Copper River Delta: Shorebird Migration

May 23, 2015  •  1 Comment

The Copper River Delta is a 35-mile wide wetland complex east of Cordova, Alaska, and a critical stop-over for millions of migrating shorebirds on the Pacific Flyway.  It is particularly important for Dunlin and Western Sandpipers.  At least 90% of these two species pass through the Delta area for refueling on their way to their breeding areas in the high Arctic.

While accessing and viewing the birds on the Delta itself is difficult, many of the birds also pass through a low point in the Chugash Mountains and congregate at Hartney Bay, just to the west.  There it is possible to view and photograph flocks or individual birds as they pass through the area, stopping for a day or two to forage on the mud flats.  At low tide the birds are spread out over the extensive intertidal areas, but high tides push the birds into smaller areas and greater concentrations, making for a spectacular viewing experience.

The incredible synchronization of the individual birds in these large shorebird flocks is amazing to watch.  A wave passes through the flock as the birds change direction -- showing dark backs or white underparts -- rising or falling, breaking into smaller groups or consolidating into larger flocks – all with the mountains and bay as a beautiful backdrop.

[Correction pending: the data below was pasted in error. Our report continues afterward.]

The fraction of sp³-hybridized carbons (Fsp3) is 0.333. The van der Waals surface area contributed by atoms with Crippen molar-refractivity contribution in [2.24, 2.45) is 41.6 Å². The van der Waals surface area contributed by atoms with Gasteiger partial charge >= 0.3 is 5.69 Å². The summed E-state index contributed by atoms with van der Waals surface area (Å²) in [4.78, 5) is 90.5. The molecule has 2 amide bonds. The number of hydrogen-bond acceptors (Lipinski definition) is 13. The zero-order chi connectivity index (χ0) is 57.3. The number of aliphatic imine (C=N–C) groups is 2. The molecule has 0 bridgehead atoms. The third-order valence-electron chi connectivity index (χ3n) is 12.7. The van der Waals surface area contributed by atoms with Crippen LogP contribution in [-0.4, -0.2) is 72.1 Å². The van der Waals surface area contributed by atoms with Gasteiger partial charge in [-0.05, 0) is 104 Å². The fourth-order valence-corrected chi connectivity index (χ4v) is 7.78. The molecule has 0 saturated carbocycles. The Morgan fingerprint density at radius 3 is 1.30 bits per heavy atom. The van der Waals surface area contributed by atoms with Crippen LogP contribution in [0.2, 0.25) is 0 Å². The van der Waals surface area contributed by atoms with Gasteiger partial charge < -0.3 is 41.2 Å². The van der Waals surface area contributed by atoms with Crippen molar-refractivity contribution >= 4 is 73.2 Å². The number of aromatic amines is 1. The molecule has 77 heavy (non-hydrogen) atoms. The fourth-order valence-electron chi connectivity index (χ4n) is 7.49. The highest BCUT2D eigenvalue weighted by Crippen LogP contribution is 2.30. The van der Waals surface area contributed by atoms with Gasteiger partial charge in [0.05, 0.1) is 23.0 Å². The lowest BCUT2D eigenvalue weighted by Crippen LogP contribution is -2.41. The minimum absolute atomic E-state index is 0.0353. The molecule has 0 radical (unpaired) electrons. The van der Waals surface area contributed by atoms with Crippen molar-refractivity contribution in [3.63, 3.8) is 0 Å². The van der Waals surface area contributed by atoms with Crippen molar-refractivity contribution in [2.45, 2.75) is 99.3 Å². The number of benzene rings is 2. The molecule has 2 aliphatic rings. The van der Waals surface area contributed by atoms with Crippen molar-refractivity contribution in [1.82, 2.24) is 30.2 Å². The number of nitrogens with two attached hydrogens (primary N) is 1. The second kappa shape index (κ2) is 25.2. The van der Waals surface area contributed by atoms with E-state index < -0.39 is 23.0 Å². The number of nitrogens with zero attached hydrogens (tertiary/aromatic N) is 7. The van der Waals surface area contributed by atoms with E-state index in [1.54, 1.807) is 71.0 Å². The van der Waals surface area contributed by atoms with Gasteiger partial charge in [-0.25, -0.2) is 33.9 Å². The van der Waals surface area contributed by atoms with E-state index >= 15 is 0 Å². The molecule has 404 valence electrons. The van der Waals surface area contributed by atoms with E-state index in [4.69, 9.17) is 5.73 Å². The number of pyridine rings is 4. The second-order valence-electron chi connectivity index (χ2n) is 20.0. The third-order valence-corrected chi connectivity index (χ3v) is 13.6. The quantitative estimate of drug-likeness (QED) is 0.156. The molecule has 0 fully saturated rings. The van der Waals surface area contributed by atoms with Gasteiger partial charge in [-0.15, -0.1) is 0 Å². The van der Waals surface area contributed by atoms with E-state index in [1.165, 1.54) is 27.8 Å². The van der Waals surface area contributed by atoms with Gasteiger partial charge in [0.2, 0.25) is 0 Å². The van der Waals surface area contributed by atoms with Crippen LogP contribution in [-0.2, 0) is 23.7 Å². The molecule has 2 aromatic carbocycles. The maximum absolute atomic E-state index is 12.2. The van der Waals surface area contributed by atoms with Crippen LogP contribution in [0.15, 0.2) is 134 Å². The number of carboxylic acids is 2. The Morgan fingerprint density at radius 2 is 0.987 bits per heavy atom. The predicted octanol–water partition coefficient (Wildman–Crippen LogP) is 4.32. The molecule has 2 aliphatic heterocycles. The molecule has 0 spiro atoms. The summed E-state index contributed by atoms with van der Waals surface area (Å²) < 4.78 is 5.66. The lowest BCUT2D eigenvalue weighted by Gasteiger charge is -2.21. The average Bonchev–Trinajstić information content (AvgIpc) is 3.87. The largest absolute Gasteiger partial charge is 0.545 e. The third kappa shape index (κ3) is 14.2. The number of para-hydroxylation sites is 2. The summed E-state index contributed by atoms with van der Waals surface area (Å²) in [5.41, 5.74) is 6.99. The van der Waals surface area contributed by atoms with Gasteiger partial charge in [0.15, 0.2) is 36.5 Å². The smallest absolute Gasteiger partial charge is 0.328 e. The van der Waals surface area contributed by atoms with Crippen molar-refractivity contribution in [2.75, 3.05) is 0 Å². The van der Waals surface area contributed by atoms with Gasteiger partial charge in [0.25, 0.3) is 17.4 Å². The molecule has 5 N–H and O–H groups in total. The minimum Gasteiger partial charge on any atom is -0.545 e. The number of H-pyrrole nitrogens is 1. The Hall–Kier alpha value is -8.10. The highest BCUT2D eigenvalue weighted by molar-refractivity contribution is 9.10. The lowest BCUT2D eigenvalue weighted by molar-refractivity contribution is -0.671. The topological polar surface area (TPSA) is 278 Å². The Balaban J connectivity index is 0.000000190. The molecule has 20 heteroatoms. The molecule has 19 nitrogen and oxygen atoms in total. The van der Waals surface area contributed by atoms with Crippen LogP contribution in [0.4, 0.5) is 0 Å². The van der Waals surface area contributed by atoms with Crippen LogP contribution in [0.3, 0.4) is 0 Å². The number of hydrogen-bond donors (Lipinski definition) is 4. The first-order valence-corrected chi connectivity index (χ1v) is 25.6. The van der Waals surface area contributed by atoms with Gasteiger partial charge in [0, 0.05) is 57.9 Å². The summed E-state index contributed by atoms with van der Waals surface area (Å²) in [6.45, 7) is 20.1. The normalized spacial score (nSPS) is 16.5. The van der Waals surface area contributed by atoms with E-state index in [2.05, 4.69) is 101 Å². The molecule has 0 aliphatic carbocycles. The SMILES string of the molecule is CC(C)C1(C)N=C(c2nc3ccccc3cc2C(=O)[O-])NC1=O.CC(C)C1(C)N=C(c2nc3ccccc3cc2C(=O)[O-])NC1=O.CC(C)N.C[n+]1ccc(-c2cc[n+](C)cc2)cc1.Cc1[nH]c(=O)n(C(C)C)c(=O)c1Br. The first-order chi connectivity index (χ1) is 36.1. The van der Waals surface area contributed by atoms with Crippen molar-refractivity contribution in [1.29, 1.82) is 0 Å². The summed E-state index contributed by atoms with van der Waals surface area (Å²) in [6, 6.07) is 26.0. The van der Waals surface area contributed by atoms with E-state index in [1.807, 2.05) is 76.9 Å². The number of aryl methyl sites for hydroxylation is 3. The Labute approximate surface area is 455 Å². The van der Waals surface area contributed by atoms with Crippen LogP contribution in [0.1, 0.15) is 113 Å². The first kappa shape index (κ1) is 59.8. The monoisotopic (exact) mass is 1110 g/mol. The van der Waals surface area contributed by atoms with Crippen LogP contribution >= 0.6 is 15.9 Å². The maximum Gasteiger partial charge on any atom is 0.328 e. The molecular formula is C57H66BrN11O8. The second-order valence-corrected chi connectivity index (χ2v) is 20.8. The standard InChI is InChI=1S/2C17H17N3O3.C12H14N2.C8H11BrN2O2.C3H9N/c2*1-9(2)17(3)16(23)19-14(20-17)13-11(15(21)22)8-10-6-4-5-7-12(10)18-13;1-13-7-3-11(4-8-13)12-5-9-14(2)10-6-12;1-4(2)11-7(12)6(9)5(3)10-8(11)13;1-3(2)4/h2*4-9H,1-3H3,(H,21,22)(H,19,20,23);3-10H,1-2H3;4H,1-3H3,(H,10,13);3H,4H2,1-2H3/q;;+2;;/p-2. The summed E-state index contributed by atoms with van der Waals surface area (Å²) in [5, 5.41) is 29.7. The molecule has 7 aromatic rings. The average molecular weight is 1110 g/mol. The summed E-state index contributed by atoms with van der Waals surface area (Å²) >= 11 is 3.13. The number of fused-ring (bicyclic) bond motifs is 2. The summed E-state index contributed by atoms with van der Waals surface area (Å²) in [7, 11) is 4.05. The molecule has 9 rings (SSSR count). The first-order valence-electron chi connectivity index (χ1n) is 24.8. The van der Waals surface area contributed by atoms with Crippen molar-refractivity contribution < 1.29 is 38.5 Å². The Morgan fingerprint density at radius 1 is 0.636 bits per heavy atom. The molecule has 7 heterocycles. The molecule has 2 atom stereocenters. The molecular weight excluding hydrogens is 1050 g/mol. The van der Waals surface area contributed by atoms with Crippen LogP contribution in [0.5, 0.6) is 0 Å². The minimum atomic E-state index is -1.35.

Shorebird flock over Hartney Bay, near Cordova, AlaskaShorebird flock over Hartney Bay, near Cordova, Alaska A flock of sandpipers masses and then, changing direction, circles low against the bay.

One Dunlin in a flock of sandpipers, Hartney Bay, AlaskaOne Dunlin in a flock of sandpipers, Hartney Bay, AlaskaDunlin (Calidris alpina), with black stomach patch of breeding plumage, stands out in a flock of Western Sandpipers, Hartney Bay, Alaska One lone Dunlin in breeding plumage (upper right with distinctive black patch) stands out in a crowd of Western Sandpipers.

Shorebird flock, Hartney Bay, AlaskaShorebird flock, Hartney Bay, AlaskaShorebird flock flies low over Hartney Bay, Chugash Mountains in the background. Shorebird flock with Chugash Mountains as backdrop.

The large flocks that congregate at Hartney Bay also produce opportunities for close-ups of birds in their bright breeding plumage.

Least Sandpiper, Hartney Bay, AlaskaLeast Sandpiper, Hartney Bay, AlaskaLeast Sandpiper, smallest of the sandpiper family, in breeding plumage, Hartney Bay, Alaska A clear view of the yellow legs makes it easy to distinguish the Least Sandpiper (above) from the black-legged Western Sandpiper (below).

Western Sandpiper (Calidris mauri) foraging in Hartney Bay durinWestern Sandpiper (Calidris mauri) foraging in Hartney Bay durin Semipalmated Plover, Hartney Bay, AlaskaSemipalmated Plover, Hartney Bay, AlaskaSemipalmated Plover foraging in grasses at the edge of Hartney Bay, Alaska Distinctive black collar, eye stripe, and bi-colored bill also make the Semipalmated Plover easy to identify.

For more images of the Cordova area and Prince William Sound, click here


A nice combination of birding and scenery photographs.
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